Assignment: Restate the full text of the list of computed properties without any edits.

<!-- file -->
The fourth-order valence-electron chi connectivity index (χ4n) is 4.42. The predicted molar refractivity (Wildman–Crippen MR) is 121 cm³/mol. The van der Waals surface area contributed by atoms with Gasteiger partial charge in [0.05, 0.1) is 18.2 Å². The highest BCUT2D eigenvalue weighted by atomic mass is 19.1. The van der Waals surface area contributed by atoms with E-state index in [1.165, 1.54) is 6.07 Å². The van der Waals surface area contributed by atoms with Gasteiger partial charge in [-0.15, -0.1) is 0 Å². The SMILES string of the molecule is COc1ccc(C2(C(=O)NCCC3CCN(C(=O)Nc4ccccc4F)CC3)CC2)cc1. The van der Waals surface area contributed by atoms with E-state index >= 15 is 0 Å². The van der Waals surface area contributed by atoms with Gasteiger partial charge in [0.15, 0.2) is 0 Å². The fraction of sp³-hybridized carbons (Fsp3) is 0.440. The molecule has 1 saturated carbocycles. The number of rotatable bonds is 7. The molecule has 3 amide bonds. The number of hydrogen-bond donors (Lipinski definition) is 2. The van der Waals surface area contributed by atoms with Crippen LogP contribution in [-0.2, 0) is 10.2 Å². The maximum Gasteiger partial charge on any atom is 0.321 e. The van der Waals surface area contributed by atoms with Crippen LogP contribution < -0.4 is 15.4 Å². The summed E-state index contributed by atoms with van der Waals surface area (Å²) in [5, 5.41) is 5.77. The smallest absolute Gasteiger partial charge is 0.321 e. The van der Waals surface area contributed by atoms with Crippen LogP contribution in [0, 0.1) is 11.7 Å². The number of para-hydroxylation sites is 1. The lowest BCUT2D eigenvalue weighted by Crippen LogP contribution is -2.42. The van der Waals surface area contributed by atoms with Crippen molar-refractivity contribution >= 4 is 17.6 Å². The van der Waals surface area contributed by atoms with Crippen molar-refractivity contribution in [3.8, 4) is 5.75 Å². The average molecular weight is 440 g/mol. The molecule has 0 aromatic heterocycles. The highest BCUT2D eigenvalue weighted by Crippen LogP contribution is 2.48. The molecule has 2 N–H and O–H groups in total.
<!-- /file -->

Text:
The fourth-order valence-electron chi connectivity index (χ4n) is 4.42. The predicted molar refractivity (Wildman–Crippen MR) is 121 cm³/mol. The van der Waals surface area contributed by atoms with Gasteiger partial charge in [0.05, 0.1) is 18.2 Å². The highest BCUT2D eigenvalue weighted by atomic mass is 19.1. The van der Waals surface area contributed by atoms with E-state index in [1.165, 1.54) is 6.07 Å². The van der Waals surface area contributed by atoms with Gasteiger partial charge in [-0.15, -0.1) is 0 Å². The SMILES string of the molecule is COc1ccc(C2(C(=O)NCCC3CCN(C(=O)Nc4ccccc4F)CC3)CC2)cc1. The van der Waals surface area contributed by atoms with E-state index >= 15 is 0 Å². The van der Waals surface area contributed by atoms with Gasteiger partial charge in [0.15, 0.2) is 0 Å². The fraction of sp³-hybridized carbons (Fsp3) is 0.440. The molecule has 1 saturated carbocycles. The number of rotatable bonds is 7. The molecule has 3 amide bonds. The number of hydrogen-bond donors (Lipinski definition) is 2. The van der Waals surface area contributed by atoms with Crippen LogP contribution in [-0.2, 0) is 10.2 Å². The maximum Gasteiger partial charge on any atom is 0.321 e. The van der Waals surface area contributed by atoms with Crippen LogP contribution < -0.4 is 15.4 Å². The summed E-state index contributed by atoms with van der Waals surface area (Å²) in [5, 5.41) is 5.77. The smallest absolute Gasteiger partial charge is 0.321 e. The van der Waals surface area contributed by atoms with Crippen LogP contribution in [0, 0.1) is 11.7 Å². The number of para-hydroxylation sites is 1. The lowest BCUT2D eigenvalue weighted by Crippen LogP contribution is -2.42. The van der Waals surface area contributed by atoms with Crippen molar-refractivity contribution >= 4 is 17.6 Å². The van der Waals surface area contributed by atoms with Crippen molar-refractivity contribution in [3.8, 4) is 5.75 Å². The average molecular weight is 440 g/mol. The molecule has 0 aromatic heterocycles. The highest BCUT2D eigenvalue weighted by Crippen LogP contribution is 2.48. The molecule has 2 N–H and O–H groups in total.